Served upon a mound of quinoa, it was a great way to showcase the lovely shrimp and the very fresh oranges that we had. 


GINGER ORANGE SAUCE - from Cooking Light

  • 1  cup  orange juice
  • 1  tablespoon  chopped fresh cilantro
  • 2  tablespoons  reduced-fat mayonnaise
  • 1 1/2  tablespoons  fat-free, less-sodium chicken broth
  • 1  teaspoon  grated peeled fresh ginger
  • 1  teaspoon  fresh lime juice
  • 1/2  teaspoon  ground cumin
  • 1/4  teaspoon  salt
  • 1/4  teaspoon  ground red pepper
  • To prepare sauce, bring 1 cup orange juice to a boil in a small saucepan over medium-high heat; cook until reduced to 1/4 cup (about 10 minutes). Remove from heat; cool completely. Stir in 1 tablespoon cilantro and next 7 ingredients (through red pepper); set aside

    This sauce is also great on steamed veggies and even grilled chicken. 

    For wine, we picked out the 2005 Bonterra Viognier.  Bonterra is known for organically grown grapes.  The floral aroma and hints of orange and honeysuckle complemented the shrimp perfectly. 


    And finally, I leave you with a photo of Chase, playing (aka going nuts)with his favorite toy.


    Monday, January 12, 2009

    Meatless Mondays - Vegan White Pizza

    Another weekend is gone, and it's all about the Manic Monday.  The day the alarm seems especially early, sometimes the day seems exceptionally long, or is it because we are just tired from all that weekend fun?  Now it's back to the routine, work, workout, errands, boring foods, etc.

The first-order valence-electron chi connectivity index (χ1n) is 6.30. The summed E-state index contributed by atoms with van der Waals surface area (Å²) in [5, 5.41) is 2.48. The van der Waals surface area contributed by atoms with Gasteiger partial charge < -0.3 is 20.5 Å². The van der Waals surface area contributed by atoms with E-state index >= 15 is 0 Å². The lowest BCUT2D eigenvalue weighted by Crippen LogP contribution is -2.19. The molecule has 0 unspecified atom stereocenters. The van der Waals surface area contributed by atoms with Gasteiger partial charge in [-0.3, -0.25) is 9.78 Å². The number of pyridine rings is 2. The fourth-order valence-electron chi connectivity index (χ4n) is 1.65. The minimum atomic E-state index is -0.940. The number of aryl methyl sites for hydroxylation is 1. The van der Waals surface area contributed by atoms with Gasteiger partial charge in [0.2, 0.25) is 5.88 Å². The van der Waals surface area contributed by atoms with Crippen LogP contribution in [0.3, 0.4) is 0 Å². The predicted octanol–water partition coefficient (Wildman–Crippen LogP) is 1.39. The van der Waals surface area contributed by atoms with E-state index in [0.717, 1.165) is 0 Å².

Not so here at the Paws and Pours household.  Our meatless creation this week is really something to look forward to at the end of the longest day of the week.  Let me show you how to have a delicious and nutritious pizza to start out your week. 

    First, pour a glass of vino, and take a deep breath.  Monday is almost over right?  We started with a favorite, the Dynamic 2006 Red Table Wine.  I have reviewed this before here, but I just can't say enough about this great blend.  A $10 bottle that really drinks more like it is a $25 red. 


    Now, get out your pizza dough.  We used homemade pizza dough that was frozen the last time we made a large batch.  But, in a pinch, Trader Joe's or Fresh and Easy make fantastic fresh pizza dough.  Breathe, take another sip of vino, and start to feel very relaxed.  ;-) 

    I have made variations of this type of white pizza in the past, but wanted to experiment with making it vegan this time.  Really, all that involved was substituting silken tofu for ricotta cheese, and using the Veggie Shreds Italian blend "cheese."  The results were spectacular!



    pizza dough or pre-made pizza crust

    12 oz. silken firm tofu (2/3 of a block) -  can substitue 1 1/2 cups ricotta cheese

    1 cup Veggie Shredds Italian blend -  or substitute 1/2 cup shredded mozzarella + 1/2 cup shredded parmesan

    1/2 tsp. garlic salt

    2 tsp. fresh lemon juice

    1/2 tsp. dried oregano

    1/2 cup fresh arugula, coarsely chopped

    1/2 cup fresh basil, thinly slices

    1 shallot, thinly sliced

    1 -2 roma tomatoes sliced, or 1/2 cup grape tomatoes, halved

    Crushed red pepper to taste